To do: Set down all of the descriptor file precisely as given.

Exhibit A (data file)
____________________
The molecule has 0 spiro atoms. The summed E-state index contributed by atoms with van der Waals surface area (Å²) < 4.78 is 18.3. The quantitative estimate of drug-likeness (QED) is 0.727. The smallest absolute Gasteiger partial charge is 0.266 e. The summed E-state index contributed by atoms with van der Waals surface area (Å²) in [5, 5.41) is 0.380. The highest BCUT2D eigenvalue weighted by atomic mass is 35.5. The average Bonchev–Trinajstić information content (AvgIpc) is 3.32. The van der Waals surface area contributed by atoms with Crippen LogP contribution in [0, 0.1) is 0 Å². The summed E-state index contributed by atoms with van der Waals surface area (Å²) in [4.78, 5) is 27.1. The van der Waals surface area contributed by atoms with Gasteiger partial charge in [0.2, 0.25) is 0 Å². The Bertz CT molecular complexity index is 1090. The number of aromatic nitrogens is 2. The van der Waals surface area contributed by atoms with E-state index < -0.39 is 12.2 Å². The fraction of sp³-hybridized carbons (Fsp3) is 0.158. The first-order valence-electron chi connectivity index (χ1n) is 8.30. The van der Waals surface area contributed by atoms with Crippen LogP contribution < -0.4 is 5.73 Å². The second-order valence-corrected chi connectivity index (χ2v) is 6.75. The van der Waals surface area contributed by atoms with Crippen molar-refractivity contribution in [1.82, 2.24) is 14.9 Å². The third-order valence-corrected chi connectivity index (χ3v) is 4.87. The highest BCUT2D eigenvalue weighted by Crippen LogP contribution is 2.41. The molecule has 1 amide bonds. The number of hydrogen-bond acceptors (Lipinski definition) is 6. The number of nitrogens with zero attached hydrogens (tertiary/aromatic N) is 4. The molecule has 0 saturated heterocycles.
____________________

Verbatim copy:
The molecule has 0 spiro atoms. The summed E-state index contributed by atoms with van der Waals surface area (Å²) < 4.78 is 18.3. The quantitative estimate of drug-likeness (QED) is 0.727. The smallest absolute Gasteiger partial charge is 0.266 e. The summed E-state index contributed by atoms with van der Waals surface area (Å²) in [5, 5.41) is 0.380. The highest BCUT2D eigenvalue weighted by atomic mass is 35.5. The average Bonchev–Trinajstić information content (AvgIpc) is 3.32. The van der Waals surface area contributed by atoms with Crippen LogP contribution in [0, 0.1) is 0 Å². The summed E-state index contributed by atoms with van der Waals surface area (Å²) in [4.78, 5) is 27.1. The van der Waals surface area contributed by atoms with Gasteiger partial charge in [0.2, 0.25) is 0 Å². The Bertz CT molecular complexity index is 1090. The number of aromatic nitrogens is 2. The van der Waals surface area contributed by atoms with E-state index < -0.39 is 12.2 Å². The fraction of sp³-hybridized carbons (Fsp3) is 0.158. The first-order valence-electron chi connectivity index (χ1n) is 8.30. The van der Waals surface area contributed by atoms with Crippen LogP contribution < -0.4 is 5.73 Å². The second-order valence-corrected chi connectivity index (χ2v) is 6.75. The van der Waals surface area contributed by atoms with Crippen molar-refractivity contribution in [1.82, 2.24) is 14.9 Å². The third-order valence-corrected chi connectivity index (χ3v) is 4.87. The highest BCUT2D eigenvalue weighted by Crippen LogP contribution is 2.41. The molecule has 1 amide bonds. The number of hydrogen-bond acceptors (Lipinski definition) is 6. The number of nitrogens with zero attached hydrogens (tertiary/aromatic N) is 4. The molecule has 0 saturated heterocycles.